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OBJECTIVE: Crouzon syndrome with acanthosis nigricans (CAN) is caused by the specific mutation c.1172C>A (p.Ala391Glu) in the fibroblast growth factor receptor 3 gene, and has an estimated prevalence of 1:1,000,000 births. Most cases occur de novo; however, autosomal dominant inheritance may occur. The clinical presentation typically includes craniosynostosis, midface and maxillary hypoplasia, choanal atresia/stenosis, hydrocephalus, and intracranial hypertension. Patients develop acanthosis nigricans, a hyperkeratotic skin disorder. The authors present the first known study to investigate the speech, language, hearing, and feeding of patients with CAN. METHODS: A retrospective case-note review of patients with a genetically confirmed diagnosis of CAN attending the Oxford Craniofacial Unit during a 36-year period (1987-2023) was undertaken. RESULTS: Participants were 6 patients with genetically-confirmed CAN (5 females, 1 male), all cases arose de novo. All patients had craniosynostosis (n = 5/6 multisuture synostosis, n = 1/6 left unicoronal synostosis). Hydrocephalus was managed through ventriculoperitoneal shunt in 67% (n = 4/6) of patients, and 67% (n = 4/6) had a Chiari 1 malformation. Patients had a complex, multifactorial feeding history complicated by choanal atresia/stenosis (100%; n = 6/6), and significant midface hypoplasia. All patients required airway management through tracheostomy (83%; n = 5/6); and/or continuous positive airway pressure (67%; n = 4/6). All patients underwent adenotonsillectomy (100%; n = 6/6). Initial failure to thrive, low weight, and/or height were seen in 100% (n = 6/6) patients; 80% (n = 4/5) had reflux; 100% (n = 6/6) had nasogastric, or percutaneous endoscopic gastrostomy based feeding during their treatment journey. All patients had hearing loss (100%; n = 6/6). Early communication difficulties were common: receptive language disorder (50%; n = 3/6); expressive language disorder (50%; n = 3/6); and speech sound disorder in 50% (n = 3/6)-necessitating the use of Makaton in 80% of patients (n = 3/5). CONCLUSIONS: Patients with CAN experience significant respiratory, neurological, and structural obstacles to hearing, speech, language, and feeding. The authors present a recommended pathway for management to support patients in these domains.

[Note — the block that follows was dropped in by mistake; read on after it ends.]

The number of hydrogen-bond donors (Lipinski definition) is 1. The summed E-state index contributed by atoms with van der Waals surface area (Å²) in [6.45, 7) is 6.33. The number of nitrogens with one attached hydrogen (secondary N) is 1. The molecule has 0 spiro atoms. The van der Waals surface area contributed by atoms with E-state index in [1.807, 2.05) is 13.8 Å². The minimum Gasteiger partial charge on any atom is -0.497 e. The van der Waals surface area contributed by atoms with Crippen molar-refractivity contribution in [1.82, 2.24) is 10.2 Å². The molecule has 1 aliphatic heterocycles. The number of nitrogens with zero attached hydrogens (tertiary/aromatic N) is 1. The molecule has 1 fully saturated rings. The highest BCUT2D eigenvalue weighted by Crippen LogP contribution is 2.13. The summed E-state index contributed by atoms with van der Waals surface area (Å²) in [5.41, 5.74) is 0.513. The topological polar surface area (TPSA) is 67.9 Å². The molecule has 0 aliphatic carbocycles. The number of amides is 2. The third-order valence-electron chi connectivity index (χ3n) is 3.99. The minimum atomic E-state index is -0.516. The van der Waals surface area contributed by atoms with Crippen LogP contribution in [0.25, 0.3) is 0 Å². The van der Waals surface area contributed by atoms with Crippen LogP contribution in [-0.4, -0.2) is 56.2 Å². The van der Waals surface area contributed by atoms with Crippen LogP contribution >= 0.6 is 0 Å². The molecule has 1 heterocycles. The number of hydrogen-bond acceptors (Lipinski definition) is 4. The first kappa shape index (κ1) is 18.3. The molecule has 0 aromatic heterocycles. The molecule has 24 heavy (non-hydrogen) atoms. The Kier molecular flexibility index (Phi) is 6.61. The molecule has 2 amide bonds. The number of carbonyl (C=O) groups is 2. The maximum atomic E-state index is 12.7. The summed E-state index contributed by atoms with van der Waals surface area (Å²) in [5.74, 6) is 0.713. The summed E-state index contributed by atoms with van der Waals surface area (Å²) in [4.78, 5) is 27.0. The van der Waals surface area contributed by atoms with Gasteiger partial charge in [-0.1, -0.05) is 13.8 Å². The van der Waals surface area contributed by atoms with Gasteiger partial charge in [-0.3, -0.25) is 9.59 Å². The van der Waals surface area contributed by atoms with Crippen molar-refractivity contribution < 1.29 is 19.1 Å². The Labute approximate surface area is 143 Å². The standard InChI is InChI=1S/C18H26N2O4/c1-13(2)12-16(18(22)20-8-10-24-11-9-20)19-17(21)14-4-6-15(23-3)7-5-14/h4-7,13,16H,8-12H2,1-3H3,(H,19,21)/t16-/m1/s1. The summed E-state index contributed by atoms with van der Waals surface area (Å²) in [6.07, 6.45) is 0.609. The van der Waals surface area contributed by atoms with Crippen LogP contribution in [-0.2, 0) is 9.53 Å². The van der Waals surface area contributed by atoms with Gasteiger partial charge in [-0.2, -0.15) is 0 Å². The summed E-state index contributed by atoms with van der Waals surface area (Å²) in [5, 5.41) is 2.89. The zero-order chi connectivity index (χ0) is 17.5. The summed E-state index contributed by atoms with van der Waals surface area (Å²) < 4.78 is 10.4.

Original publication




Journal article


J Craniofac Surg

Publication Date